In the movie One Flew Over the Cuckoo’s Nest [directed by Miloš Forman, 1975], the protagonist tries his best to escape. In a famous scene, all the other “patients” are around him, mocking him, as he tries to pull a heavy marble sink to escape. His face is marked by the enormous effort with which he engages all his might. When he stops, exhausted, he just says: “At least, I tried”. Maybe everything is here: it is not in the success, but in the attempt, made with all our strength. As Camus said at the very end of The Myth of Sisyphus: “The struggle itself toward the heights is enough to fill a man’s heart. One must imagine Sisyphus happy”.

5.4. An Essential Tool for Today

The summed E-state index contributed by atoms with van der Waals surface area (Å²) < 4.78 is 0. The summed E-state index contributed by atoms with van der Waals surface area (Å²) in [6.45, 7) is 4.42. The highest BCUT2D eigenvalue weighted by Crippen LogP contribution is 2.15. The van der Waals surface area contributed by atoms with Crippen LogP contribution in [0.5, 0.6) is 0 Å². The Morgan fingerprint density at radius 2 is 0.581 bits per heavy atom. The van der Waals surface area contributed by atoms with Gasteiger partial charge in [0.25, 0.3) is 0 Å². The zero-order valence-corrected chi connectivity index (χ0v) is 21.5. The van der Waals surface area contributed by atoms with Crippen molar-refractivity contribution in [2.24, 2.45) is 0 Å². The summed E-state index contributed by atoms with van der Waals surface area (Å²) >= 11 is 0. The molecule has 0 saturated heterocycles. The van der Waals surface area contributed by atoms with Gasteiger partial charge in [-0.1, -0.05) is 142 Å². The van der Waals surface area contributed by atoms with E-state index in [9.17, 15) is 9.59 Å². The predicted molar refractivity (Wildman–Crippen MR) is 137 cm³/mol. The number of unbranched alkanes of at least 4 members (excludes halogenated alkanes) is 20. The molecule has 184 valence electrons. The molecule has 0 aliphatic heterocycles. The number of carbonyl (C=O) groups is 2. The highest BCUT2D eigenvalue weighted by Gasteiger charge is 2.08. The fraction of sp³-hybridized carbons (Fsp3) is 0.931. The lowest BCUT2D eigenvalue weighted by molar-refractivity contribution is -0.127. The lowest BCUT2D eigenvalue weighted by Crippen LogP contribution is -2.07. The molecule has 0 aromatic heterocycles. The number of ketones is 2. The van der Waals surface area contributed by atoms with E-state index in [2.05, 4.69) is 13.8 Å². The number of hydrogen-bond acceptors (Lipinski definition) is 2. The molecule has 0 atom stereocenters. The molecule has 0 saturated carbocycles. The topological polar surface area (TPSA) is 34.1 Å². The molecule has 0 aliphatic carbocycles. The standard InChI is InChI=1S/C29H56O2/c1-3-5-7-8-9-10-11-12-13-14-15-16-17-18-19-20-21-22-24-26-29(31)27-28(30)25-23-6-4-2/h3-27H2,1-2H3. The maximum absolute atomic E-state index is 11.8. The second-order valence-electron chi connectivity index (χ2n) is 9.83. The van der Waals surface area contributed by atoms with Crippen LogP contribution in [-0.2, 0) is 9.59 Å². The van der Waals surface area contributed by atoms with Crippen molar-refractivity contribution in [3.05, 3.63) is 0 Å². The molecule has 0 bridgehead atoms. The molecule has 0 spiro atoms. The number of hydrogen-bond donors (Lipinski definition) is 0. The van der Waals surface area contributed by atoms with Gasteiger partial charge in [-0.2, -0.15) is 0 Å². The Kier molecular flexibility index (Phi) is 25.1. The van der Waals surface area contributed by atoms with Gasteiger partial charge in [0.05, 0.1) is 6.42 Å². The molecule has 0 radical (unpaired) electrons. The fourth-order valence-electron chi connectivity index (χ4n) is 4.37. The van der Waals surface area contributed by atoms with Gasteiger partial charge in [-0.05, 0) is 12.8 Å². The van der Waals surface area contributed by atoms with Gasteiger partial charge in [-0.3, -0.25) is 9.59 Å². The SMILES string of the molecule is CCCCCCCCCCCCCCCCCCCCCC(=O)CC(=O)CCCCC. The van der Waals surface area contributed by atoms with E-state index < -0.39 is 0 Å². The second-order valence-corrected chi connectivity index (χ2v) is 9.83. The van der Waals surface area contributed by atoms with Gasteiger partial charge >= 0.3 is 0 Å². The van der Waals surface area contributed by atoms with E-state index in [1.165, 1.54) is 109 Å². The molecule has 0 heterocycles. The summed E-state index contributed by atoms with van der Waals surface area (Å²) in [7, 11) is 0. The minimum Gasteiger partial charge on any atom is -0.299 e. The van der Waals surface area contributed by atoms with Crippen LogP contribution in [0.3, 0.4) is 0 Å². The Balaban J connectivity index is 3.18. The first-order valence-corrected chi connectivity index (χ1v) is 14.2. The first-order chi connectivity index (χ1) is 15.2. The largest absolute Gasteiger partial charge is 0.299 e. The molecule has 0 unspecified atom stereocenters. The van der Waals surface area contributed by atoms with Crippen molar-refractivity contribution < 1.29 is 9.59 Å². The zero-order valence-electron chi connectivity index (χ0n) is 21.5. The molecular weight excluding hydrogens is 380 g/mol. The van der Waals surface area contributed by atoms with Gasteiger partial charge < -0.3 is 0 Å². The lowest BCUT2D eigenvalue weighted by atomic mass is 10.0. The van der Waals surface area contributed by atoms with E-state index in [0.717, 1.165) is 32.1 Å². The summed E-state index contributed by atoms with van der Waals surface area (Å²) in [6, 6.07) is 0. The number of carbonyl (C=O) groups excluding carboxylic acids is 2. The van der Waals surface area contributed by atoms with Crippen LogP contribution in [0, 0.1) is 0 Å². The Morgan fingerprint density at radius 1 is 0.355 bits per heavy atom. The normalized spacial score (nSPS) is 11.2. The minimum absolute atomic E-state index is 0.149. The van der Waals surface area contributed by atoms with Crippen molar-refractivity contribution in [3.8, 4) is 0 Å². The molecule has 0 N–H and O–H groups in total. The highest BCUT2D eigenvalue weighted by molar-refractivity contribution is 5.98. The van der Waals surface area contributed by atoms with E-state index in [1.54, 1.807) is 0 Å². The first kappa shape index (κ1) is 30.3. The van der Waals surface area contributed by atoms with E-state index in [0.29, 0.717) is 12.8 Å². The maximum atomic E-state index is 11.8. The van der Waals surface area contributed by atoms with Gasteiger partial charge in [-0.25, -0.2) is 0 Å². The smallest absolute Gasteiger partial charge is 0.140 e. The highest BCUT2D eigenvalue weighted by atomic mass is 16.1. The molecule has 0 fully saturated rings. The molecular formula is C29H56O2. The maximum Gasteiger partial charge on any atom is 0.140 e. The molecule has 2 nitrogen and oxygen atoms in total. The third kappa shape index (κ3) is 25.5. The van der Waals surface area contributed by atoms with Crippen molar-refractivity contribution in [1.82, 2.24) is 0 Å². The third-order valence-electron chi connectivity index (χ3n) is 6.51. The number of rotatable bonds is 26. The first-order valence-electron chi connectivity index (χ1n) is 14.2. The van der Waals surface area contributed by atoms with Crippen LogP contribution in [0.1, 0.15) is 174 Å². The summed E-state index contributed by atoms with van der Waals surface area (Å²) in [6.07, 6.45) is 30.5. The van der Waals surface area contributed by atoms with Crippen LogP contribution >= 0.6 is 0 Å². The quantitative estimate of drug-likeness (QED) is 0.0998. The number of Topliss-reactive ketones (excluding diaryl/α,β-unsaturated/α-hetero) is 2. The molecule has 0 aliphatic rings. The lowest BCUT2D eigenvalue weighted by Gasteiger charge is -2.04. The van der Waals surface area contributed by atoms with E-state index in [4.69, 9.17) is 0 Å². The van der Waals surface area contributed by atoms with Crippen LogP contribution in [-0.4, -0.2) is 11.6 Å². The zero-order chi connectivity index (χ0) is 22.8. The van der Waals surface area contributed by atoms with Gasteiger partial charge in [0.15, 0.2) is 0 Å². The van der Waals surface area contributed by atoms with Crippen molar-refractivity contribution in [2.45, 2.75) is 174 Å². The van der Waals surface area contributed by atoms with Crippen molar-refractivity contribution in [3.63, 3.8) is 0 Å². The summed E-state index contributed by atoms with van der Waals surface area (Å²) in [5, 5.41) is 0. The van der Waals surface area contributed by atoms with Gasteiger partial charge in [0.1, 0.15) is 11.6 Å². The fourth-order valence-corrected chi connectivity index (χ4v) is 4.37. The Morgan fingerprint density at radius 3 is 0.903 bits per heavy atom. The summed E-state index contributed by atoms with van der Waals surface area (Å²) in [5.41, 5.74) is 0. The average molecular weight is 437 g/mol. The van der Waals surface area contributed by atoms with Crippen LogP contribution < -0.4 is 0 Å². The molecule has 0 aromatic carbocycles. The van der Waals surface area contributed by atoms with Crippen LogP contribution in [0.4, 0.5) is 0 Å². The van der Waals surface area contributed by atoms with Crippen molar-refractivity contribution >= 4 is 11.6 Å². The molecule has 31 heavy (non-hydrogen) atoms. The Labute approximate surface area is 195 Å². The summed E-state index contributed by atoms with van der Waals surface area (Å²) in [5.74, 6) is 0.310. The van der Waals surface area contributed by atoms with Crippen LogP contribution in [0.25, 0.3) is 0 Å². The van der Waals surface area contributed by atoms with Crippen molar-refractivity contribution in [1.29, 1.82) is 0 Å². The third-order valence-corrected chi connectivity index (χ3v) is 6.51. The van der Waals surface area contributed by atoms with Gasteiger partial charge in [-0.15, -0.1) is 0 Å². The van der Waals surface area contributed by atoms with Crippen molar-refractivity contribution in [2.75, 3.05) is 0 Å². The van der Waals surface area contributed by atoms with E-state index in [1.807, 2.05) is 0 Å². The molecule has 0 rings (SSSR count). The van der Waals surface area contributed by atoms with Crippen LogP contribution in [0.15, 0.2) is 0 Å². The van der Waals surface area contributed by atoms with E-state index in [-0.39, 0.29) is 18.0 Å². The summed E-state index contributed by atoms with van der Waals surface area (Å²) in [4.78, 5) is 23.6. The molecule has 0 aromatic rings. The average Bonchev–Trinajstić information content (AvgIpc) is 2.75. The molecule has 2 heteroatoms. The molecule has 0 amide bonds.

It is essential to think about all this today. Indeed, we cannot pretend that “the atrocities are over, now we can sing!”. I started writing this paper months ago. But the more time I spend on it, the more I think these issues are urgent. It is Friday, 22 February 2019. Four days ago, a Jewish cemetery was desecrated in Quatzenheim, Alsace (France). The tribute organized with French President Emmanuel Macron was to be broadcast via Facebook Live. But a few minutes after the start, there were so many insults and hateful comments that the platform interrupted the broadcast.